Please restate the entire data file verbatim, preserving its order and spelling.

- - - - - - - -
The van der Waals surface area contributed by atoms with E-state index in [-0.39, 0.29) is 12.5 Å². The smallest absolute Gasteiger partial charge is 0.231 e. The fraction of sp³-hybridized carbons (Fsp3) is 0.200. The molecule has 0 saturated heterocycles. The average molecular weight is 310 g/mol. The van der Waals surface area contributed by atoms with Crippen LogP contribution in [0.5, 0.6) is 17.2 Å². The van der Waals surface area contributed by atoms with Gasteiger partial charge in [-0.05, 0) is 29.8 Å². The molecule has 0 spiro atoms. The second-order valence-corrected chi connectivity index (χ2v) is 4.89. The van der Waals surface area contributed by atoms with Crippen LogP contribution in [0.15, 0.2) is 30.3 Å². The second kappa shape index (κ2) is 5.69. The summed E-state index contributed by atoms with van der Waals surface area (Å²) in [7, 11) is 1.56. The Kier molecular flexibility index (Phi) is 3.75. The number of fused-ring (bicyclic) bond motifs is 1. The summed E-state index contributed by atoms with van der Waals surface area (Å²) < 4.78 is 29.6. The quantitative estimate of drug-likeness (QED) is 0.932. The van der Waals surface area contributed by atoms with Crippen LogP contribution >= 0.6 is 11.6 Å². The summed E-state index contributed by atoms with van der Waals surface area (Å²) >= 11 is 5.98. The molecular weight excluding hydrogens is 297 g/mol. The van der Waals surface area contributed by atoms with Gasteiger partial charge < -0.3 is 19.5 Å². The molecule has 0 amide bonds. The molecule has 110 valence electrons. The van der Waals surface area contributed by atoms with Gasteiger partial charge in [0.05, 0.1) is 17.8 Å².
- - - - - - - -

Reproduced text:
The van der Waals surface area contributed by atoms with E-state index in [-0.39, 0.29) is 12.5 Å². The smallest absolute Gasteiger partial charge is 0.231 e. The fraction of sp³-hybridized carbons (Fsp3) is 0.200. The molecule has 0 saturated heterocycles. The average molecular weight is 310 g/mol. The van der Waals surface area contributed by atoms with Crippen LogP contribution in [0.5, 0.6) is 17.2 Å². The van der Waals surface area contributed by atoms with Gasteiger partial charge in [-0.05, 0) is 29.8 Å². The molecule has 0 spiro atoms. The second-order valence-corrected chi connectivity index (χ2v) is 4.89. The van der Waals surface area contributed by atoms with Crippen LogP contribution in [0.15, 0.2) is 30.3 Å². The second kappa shape index (κ2) is 5.69. The summed E-state index contributed by atoms with van der Waals surface area (Å²) in [7, 11) is 1.56. The Kier molecular flexibility index (Phi) is 3.75. The number of fused-ring (bicyclic) bond motifs is 1. The summed E-state index contributed by atoms with van der Waals surface area (Å²) < 4.78 is 29.6. The quantitative estimate of drug-likeness (QED) is 0.932. The van der Waals surface area contributed by atoms with Crippen LogP contribution >= 0.6 is 11.6 Å². The summed E-state index contributed by atoms with van der Waals surface area (Å²) >= 11 is 5.98. The molecular weight excluding hydrogens is 297 g/mol. The van der Waals surface area contributed by atoms with Gasteiger partial charge < -0.3 is 19.5 Å². The molecule has 0 amide bonds. The molecule has 110 valence electrons. The van der Waals surface area contributed by atoms with Gasteiger partial charge in [0.05, 0.1) is 17.8 Å².